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Gastrointestinal cancer-8-Colon


Welcome to the eighth part of educational series on GastroIntestinal Cancers. We learned in previous parts that early diagnosis, complete staging, multidisciplinary evaluation, pre and post operative chemotherapy in operable patients, trained surgeon in high volume center, use of standard regimens is what can provide best possible results in stomach cancer.

Question: Now Dr. Chiragbhai, what about cancer of Colon, the next subsite?

Answer: Colon cancer is very common, especially in West. It is perhaps the most well studied GI cancer. It is a very important example of early diagnosis, importance of family history, multidisciplinary treatment, and keeping hope alive even in metastatic disease, role of gene test to decide specific therapy, and other aspects.

Que: This sounds interesting, especially about “hope” that you have mentioned. We will definitely come back to that. But what leads to colon cancer?

Ans: Colon cancer is strongly linked to family history, and lifestyle, among the known factors. Similar to breast and prostate cancer, it is much more common in West and seems related to so called western lifestyle. As we have seen in earlier discussions, we in India have adopted many of those lifestyle changes, and are therefore increasingly vulnerable to these cancers. Some possible aspects are low fiber and more fat in diet.

Family history is well studied for Western population and includes people with mildly increased risk where there is no definite syndrome but higher risk compared to average population (mostly people having only one relative with colon cancer, but no other risk factors) AND people with significantly high risk e.g. syndromes such as FAP or HNPCC. People with multiple relatives having cancer or a relative having cancer at age <50 should definitely undergo genetic counseling.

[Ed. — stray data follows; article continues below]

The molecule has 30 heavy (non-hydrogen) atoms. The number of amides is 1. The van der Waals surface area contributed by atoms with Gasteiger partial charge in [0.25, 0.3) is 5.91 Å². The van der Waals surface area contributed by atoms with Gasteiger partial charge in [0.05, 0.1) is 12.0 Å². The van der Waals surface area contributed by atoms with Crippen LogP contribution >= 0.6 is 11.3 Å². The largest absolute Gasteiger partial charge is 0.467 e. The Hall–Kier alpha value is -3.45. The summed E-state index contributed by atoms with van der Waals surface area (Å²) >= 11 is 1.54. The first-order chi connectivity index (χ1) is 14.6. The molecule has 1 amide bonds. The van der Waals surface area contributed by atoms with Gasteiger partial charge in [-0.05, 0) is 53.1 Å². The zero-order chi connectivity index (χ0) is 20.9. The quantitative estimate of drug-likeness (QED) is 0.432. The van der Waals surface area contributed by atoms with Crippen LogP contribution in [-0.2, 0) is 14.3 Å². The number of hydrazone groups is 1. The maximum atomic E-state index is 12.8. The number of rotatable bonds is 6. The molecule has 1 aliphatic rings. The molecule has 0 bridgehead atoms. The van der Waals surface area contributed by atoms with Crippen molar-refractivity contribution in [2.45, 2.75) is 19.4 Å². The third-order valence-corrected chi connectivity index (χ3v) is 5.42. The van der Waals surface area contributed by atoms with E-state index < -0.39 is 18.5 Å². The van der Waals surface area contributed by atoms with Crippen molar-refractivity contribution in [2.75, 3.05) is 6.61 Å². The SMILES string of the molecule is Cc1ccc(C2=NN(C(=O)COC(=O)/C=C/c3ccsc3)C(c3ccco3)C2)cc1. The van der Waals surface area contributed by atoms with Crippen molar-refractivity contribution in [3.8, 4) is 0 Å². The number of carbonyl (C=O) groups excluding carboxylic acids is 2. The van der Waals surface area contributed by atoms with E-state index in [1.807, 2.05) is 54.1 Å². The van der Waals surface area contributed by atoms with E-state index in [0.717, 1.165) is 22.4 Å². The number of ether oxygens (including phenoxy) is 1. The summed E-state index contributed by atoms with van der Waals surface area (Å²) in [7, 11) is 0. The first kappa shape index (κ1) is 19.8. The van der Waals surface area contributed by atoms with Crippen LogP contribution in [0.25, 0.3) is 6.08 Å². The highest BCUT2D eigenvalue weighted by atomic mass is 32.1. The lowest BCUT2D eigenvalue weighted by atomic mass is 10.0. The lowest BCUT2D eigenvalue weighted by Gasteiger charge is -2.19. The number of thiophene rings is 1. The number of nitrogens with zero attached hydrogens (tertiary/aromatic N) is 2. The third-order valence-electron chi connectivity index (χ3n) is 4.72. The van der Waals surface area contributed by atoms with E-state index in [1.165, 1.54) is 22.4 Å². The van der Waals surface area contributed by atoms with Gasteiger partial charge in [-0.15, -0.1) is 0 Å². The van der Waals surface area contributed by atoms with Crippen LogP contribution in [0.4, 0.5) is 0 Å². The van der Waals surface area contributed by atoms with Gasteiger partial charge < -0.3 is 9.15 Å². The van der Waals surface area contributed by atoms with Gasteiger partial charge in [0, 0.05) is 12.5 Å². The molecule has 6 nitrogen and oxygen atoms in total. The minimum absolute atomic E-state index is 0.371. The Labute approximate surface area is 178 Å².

Que: What should one do for early diagnosis?

Ans: Screening recommendations for India are not possible, since we have less incidence compared to West but no studies from India addressing this issue. Therefore, at the present time, most people here follow western guidelines i.e. stool for occult blood once daily for 3 days, once every year after age of 50 OR colonoscopy once every 10 years.

Most importantly, we should remember to investigate iron deficiency anemia to find underlying cause, and thoroughly investigate any GI bleed (overt or occult) with tests including endoscopy. By following later two, we and others have made many early diagnoses.

Bright red bleeding per rectum should not be assigned to “piles bleeding” without a thorough evaluation. Such bleeding even if once, needs detailed evaluation, as a malignant tumor or polyp may not bleed repeatedly. Therefore, if bleeding has stopped spontaneously, it is not an indication to stop evaluation. But rather a warning sign from nature, that we need to follow to find out the real reason. Remember that for a chest pain, even when it has stopped after few seconds or minutes, we get complete evaluation. Not all of them are cardiac pains, same is true for GI bleeds.

Dr. Chirag A. Shah; M.D. Oncology/Hematology (USA), 98243 12144, 98988 31496

Diplomate American Board of Oncology and Hematology. Ahmedabad.

Shyam Hem-Onc Clinic. 402 Galaxy, Near Nehrunagar Circle, Ahmedabad.